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Okra

There are three very popular ways to eat okra: one is in gumbo, the second is coated with cornmeal batter and fried, the third is pickled with hot chili peppers. Any of these treatments can produce very satisfactory results. Some can produce results bordering on sublime. Okra is not just good, it is very good to eat. It is high in soluable fiber which is good for digestive health and circulatory health. And it is rich in vitamins and minerals while being low in calories. Nutritionally, okra is a powerhouse.

There are two or three things that people not brought up on okra can still object to: okra is still a little slimy, the seeds can be tough, and sometimes it has a wierd taste. The Afri-Chef site advises that okra needs to be cooked fresh off the plant, that the pods must never exceed four inches long, and that the surfaces must not appear bruised or discolored. This will prevent the seeds from being too tough and may help a bit with the flavor. In the case of fried okra, I always smother it it in ketchup, so I don't really taste the okra. In the case of pickled okra, the chili overwhelms the flavor of the okra. And if I don't like the okra in gumbo, I just eat around it.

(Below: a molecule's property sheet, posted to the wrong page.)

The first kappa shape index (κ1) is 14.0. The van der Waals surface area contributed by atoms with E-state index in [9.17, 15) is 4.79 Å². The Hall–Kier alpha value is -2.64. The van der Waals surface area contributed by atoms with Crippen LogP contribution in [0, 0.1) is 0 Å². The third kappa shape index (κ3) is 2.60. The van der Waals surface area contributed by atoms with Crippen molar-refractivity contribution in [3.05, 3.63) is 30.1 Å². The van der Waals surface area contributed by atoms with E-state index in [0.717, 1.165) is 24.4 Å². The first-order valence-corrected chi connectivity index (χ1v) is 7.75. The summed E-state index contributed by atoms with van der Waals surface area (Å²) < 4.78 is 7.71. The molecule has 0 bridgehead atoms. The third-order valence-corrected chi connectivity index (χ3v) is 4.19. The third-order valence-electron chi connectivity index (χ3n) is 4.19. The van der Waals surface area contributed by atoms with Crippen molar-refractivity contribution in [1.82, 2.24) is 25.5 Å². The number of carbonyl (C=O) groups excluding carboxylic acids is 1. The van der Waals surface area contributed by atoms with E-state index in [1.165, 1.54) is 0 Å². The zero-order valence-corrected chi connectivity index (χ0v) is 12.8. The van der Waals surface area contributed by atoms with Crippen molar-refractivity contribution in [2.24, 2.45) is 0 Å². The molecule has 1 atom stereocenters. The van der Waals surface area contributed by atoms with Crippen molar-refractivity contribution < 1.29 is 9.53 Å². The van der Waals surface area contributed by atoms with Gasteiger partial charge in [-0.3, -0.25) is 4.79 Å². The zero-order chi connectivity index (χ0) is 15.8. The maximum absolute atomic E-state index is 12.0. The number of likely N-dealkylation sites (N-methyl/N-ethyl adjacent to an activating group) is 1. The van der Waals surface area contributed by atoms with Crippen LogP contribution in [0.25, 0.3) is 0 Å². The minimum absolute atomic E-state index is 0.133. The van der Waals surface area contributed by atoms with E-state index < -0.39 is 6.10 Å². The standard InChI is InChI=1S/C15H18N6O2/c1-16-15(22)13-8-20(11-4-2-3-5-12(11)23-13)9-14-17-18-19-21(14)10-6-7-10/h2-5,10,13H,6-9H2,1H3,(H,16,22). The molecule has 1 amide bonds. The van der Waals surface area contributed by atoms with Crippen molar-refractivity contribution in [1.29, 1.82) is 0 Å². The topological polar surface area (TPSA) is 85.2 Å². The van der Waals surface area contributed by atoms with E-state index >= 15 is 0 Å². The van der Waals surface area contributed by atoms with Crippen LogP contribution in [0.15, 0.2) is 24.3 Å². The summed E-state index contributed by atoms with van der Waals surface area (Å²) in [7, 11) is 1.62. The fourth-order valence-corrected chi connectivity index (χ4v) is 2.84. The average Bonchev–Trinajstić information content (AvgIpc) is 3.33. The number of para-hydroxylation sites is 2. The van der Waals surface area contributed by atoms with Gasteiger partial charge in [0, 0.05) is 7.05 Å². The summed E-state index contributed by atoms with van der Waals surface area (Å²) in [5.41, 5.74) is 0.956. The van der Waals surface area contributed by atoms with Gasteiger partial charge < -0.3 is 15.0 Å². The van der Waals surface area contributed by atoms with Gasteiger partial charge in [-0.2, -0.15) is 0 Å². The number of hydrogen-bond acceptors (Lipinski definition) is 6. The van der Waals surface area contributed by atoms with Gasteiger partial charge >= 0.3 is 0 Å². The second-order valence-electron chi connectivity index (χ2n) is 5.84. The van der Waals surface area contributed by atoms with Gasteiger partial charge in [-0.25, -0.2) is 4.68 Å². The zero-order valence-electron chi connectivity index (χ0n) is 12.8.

Okra Recipes